- Full-to-bursting (so to speak) with clever double entendres, and even a lament that some terms have no good synonyms or room for double entendres.
- Goes even further than other books to advance the studies she writes about, as she and her husband volunteer for a sex study.
- Mature, modern, and open in a way that I never see, finding the humor and fun in the subject of sex without becoming vulgar or resorting to snickering and lazy gags.
- Matter-of-factly acknowledges differences in orientation and behavior without even a hint of prudishness.
- Contains a detailed description of penis surgery. I cannot overstate how stressful this is. (Roach acknowledges this in a footnote, expressing sympathy for biologically male readers and commenting that she noticed her husband had to read some chapters with his legs crossed).
- Often had me reflexively putting a hand down to protect my business while I was reading.
- Not really a con, but it spends significantly more time on female sexuality than male (at least partly because female sexuality is more complex at both the physical and psychological levels, and because it’s historically been repressed and misunderstood).
My favorite of Mary Roach’s books that I’ve read so far, interesting and exhaustively (literally) researched while also being laugh-out-loud funny.
A six-feet-deep dive into all the various things that can happen to a dead body
Stiff: The Curious Lives of Human Cadavers by Mary Roach
Roach examines the various ways that human cadavers are used, abused, and disposed of, with topics including organ donation, forensics, crash impact testing, medical studies, cannibalism, decomposition, plus the advantages and disadvantages of having your body composted instead of cremated.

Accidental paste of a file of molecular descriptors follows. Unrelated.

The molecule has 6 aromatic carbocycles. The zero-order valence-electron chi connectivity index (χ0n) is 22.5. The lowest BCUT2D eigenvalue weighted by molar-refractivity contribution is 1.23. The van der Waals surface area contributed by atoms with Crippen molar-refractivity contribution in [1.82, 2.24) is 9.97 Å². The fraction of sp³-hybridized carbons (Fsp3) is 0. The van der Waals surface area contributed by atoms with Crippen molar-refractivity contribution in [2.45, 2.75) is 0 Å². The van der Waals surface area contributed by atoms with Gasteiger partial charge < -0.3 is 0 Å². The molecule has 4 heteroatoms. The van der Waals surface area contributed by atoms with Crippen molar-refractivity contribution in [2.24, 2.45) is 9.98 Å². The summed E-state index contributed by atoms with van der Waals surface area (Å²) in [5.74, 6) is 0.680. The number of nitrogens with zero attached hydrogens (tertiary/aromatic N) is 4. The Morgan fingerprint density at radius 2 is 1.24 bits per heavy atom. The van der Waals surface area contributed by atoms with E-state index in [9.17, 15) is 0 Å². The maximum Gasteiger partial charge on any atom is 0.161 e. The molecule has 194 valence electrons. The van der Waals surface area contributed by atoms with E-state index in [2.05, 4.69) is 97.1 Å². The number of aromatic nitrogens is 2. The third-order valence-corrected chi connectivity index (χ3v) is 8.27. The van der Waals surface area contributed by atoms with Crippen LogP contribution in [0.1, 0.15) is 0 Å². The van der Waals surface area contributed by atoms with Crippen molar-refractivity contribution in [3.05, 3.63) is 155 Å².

- Roach has a masterful sense of comedic timing, knowing exactly when to be funny without coming across as flippant, and personal without making herself the focus of the story.
- Extensively researched, with Roach insisting on going to the source whenever possible, seeing all the gruesome details in person.
- Stays positive throughout, stressing the importance of organ donation and ecological responsibility, and also allowing people dignity and respect.
- Full of information I not only never knew, but never even thought about.
- Frequently made me laugh out loud.
- Absolutely not for the squeamish. Roach tries to lighten the mood when she senses it’s getting too dark or too grisly, but she also doesn’t flinch at all while describing cadavers being opened up, ripped apart, drained, or allowed to rot.
- Uses Mehmet Oz as an expert on the topic of organ transplants, presumably long before most people realized just how much of a shameless prick he is.
- In addition to the gory or grisly descriptions, there are a lot of descriptions of torture, murder, or cannibalism that can upset sensitive readers like myself.
Probably the book that made Roach’s reputation as one of the funniest science writers, and the reputation is well-deserved. I think I would’ve been way too sensitive or squeamish for this material if it hadn’t been for Roach’s confidently funny and often compassionate approach to the subject.